Your password is the most important part of your security. A single password could grant an attacker access to your email account. After gaining access to your email account, it’s basically game over.
Most people don’t choose smart passwords. Most people choose dumb passwords that are easy to guess. If the passwords aren’t easy for a human to guess, then they’re easy for a machine to guess.
So are you suffering from RDPS? Really Dumb Password Syndrome is a real thing and it can have serious – permanent – consequences on your life.
RDP stands for something else as well: Remote Desktop Protocol. Today’s attackers are using your Really Dumb Password (RDP) to gain access to your computer via Remote Desktop Protocol (RDP). Are you still following along?
Connecting to someone’s computer via RDP is surprisingly easy. In fact, thousands of PC user RDP passwords are available for sale online. RDP installation instructions are available for computers around the world and are sorted according to a number of marketable qualities, including:
-City, state, and host country
-OS version and type
-Administrative access versus regular user rights
-Computer performance power (speed and number of processors)
-Amount of system memory
-Network download and upload speeds
-NAT or direct connections
If you have a powerful computer in a developed country with administrator rates and a good internet connection, your RDP installation instructions are going to be worth more than some guy’s Windows 95 PC in South Sudan.
A recent RDP installation instruction leak illustrated how dangerous the RDP hacking community can be. In that leak, someone purchased over 400 RDP-enabled systems. These systems were collected by scanning the internet while listening on port 3389 (which is the Microsoft RDP port).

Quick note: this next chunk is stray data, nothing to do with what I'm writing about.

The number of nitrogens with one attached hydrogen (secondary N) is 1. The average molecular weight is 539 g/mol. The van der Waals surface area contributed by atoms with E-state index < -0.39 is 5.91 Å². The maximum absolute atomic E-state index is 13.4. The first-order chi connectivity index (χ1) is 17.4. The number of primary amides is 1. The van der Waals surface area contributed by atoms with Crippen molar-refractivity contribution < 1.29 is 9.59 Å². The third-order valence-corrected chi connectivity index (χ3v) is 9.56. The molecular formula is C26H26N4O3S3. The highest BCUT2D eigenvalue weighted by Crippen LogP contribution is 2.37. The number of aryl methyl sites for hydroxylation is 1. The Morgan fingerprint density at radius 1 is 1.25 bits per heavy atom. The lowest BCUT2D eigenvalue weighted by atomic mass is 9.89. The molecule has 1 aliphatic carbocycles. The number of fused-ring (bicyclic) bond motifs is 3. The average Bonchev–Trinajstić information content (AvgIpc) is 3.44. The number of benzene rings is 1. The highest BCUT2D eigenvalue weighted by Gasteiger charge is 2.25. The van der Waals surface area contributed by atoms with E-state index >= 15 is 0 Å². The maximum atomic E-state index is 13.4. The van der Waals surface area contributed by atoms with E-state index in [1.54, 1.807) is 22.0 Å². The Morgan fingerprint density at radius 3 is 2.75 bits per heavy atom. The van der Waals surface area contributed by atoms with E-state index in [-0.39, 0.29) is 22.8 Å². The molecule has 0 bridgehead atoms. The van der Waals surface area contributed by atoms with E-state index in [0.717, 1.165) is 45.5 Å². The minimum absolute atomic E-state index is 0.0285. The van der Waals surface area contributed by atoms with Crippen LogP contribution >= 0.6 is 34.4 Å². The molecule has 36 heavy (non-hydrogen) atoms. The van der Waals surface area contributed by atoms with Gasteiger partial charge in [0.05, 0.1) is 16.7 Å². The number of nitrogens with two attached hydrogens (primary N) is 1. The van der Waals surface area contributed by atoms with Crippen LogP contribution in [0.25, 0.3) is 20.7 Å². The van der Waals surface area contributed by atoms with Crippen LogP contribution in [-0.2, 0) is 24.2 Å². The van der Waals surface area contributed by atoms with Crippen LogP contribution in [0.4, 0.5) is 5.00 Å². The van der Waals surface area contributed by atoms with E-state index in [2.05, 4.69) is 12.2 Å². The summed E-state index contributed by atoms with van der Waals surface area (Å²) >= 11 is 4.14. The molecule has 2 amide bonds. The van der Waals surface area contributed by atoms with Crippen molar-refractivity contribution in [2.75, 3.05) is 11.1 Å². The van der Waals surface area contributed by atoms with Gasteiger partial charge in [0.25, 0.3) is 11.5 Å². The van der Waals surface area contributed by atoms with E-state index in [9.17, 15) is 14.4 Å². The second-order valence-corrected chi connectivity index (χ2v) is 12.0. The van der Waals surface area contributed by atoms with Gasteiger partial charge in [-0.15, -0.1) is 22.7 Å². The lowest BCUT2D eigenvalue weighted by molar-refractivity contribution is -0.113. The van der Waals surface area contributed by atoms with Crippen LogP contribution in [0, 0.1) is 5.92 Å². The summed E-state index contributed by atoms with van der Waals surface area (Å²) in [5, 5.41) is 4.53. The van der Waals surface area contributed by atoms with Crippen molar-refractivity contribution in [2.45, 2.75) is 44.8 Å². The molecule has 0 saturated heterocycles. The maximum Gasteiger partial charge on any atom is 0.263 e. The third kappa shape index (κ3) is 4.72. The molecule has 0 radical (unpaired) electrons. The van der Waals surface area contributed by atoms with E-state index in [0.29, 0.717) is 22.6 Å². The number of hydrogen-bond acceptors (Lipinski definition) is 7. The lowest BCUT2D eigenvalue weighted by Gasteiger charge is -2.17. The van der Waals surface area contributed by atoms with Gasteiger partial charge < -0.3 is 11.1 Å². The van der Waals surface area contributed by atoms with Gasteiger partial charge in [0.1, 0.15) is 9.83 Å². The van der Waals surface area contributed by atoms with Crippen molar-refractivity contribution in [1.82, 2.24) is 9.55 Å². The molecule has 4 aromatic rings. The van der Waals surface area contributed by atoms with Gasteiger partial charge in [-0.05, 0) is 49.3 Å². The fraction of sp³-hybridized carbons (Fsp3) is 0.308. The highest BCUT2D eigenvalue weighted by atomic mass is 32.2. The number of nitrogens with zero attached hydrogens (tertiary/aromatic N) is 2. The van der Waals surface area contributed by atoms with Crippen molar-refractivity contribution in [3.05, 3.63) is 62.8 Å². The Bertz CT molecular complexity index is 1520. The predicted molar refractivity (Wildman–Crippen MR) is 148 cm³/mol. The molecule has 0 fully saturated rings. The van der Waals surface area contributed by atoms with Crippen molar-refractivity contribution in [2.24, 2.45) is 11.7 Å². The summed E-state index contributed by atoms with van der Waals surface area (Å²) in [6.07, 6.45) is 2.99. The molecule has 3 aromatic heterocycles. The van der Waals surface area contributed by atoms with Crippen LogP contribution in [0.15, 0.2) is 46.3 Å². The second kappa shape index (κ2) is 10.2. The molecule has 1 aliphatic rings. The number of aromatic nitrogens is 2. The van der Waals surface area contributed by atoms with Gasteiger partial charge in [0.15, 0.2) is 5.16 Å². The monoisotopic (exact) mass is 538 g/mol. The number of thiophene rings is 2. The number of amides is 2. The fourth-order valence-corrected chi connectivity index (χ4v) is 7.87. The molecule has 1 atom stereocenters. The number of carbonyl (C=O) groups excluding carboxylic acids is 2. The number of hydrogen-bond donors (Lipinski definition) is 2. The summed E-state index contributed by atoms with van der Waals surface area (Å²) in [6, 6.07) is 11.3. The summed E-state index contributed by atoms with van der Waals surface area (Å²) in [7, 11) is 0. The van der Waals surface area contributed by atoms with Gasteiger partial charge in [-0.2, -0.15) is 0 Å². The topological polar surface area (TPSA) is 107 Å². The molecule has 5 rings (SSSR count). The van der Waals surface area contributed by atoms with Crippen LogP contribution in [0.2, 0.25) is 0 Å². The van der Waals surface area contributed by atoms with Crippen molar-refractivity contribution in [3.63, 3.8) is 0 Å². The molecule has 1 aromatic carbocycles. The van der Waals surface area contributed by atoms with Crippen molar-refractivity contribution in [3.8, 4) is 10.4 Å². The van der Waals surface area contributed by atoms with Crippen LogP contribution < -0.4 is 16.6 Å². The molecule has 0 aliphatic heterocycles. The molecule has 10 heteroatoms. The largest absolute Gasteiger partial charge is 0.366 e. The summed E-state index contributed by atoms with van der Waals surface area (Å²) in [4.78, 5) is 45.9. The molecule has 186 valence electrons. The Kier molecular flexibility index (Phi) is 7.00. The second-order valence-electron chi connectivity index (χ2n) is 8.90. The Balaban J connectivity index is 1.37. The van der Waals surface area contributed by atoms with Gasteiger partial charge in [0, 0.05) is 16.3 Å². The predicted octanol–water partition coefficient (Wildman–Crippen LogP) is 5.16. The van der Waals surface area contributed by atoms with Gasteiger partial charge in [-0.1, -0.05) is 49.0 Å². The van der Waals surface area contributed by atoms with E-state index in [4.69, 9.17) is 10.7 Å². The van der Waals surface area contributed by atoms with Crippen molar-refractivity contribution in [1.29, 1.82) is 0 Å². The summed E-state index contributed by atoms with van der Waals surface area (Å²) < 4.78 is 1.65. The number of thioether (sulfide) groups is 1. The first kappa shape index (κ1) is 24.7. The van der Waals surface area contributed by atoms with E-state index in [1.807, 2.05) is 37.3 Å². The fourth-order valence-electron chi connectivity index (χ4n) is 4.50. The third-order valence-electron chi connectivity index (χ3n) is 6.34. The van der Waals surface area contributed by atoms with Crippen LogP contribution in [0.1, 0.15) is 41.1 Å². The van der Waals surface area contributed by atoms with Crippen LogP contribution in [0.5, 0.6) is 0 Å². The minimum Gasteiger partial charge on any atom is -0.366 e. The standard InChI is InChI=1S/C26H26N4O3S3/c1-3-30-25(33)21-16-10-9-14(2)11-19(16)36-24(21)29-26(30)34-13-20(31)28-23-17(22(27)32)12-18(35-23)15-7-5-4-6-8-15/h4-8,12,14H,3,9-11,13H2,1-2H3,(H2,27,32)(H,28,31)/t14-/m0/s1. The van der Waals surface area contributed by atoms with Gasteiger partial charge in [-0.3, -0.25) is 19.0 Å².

Listening on that port didn’t actually reveal the RDP password. Instead, it simply revealed the username. But here’s the thing: in all of the 430 remote desktop attacks sold, the username was exactly the same as the password.
In other words, the attacker simply needed to identify the username and then plug that username into the password field. Voila! Instant remote access to the system.
The compromised systems weren’t random people in South Sudan, either. There were corporate targets, government targets, healthcare providers, insurance companies, law firms, and plenty of other important organizations. That’s bad and there’s no excuse for it.
Unless you want some attacker gaining complete administrative access to your PC, you absolutely need to make your password different from your username. You should also make sure it has the usual mix of numbers, letters, caps, and special characters.
You see that list of passwords and usernames in the thumbnail at the top of this page? That’s a list of usernames and their corresponding identical passwords that were recently sold to the highest bidder online. Don’t be those idiots!